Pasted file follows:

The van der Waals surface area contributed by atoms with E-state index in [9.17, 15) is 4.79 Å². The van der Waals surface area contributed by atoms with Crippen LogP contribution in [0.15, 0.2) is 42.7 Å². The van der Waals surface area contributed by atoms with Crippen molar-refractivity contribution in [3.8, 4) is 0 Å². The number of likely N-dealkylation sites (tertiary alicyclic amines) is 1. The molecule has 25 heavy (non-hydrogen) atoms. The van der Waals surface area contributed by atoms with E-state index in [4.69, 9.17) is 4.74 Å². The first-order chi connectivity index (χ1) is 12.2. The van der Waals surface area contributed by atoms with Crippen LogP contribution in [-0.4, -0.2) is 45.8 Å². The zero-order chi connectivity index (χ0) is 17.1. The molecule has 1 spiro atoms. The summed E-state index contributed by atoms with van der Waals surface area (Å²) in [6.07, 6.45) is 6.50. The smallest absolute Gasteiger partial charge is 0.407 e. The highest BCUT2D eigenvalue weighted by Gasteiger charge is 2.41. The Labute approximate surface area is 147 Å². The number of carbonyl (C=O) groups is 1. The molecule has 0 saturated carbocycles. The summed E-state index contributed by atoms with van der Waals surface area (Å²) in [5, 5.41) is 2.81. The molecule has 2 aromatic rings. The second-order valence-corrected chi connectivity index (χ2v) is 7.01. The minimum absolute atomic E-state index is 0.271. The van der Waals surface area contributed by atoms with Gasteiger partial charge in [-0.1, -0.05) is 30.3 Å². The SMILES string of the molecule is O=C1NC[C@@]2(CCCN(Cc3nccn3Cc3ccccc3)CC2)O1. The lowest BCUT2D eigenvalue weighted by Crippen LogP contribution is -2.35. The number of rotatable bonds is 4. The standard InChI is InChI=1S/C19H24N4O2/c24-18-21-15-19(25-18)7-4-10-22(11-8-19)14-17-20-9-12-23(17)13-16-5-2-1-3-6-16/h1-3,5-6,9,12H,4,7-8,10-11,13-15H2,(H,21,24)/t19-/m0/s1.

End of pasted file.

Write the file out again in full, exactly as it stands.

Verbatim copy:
The van der Waals surface area contributed by atoms with E-state index in [9.17, 15) is 4.79 Å². The van der Waals surface area contributed by atoms with Crippen LogP contribution in [0.15, 0.2) is 42.7 Å². The van der Waals surface area contributed by atoms with Crippen molar-refractivity contribution in [3.8, 4) is 0 Å². The number of likely N-dealkylation sites (tertiary alicyclic amines) is 1. The molecule has 25 heavy (non-hydrogen) atoms. The van der Waals surface area contributed by atoms with E-state index in [4.69, 9.17) is 4.74 Å². The first-order chi connectivity index (χ1) is 12.2. The van der Waals surface area contributed by atoms with Crippen LogP contribution in [-0.4, -0.2) is 45.8 Å². The zero-order chi connectivity index (χ0) is 17.1. The molecule has 1 spiro atoms. The summed E-state index contributed by atoms with van der Waals surface area (Å²) in [6.07, 6.45) is 6.50. The smallest absolute Gasteiger partial charge is 0.407 e. The highest BCUT2D eigenvalue weighted by Gasteiger charge is 2.41. The Labute approximate surface area is 147 Å². The number of carbonyl (C=O) groups is 1. The molecule has 0 saturated carbocycles. The summed E-state index contributed by atoms with van der Waals surface area (Å²) in [5, 5.41) is 2.81. The molecule has 2 aromatic rings. The second-order valence-corrected chi connectivity index (χ2v) is 7.01. The minimum absolute atomic E-state index is 0.271. The van der Waals surface area contributed by atoms with Gasteiger partial charge in [-0.1, -0.05) is 30.3 Å². The SMILES string of the molecule is O=C1NC[C@@]2(CCCN(Cc3nccn3Cc3ccccc3)CC2)O1. The lowest BCUT2D eigenvalue weighted by Crippen LogP contribution is -2.35. The number of rotatable bonds is 4. The standard InChI is InChI=1S/C19H24N4O2/c24-18-21-15-19(25-18)7-4-10-22(11-8-19)14-17-20-9-12-23(17)13-16-5-2-1-3-6-16/h1-3,5-6,9,12H,4,7-8,10-11,13-15H2,(H,21,24)/t19-/m0/s1.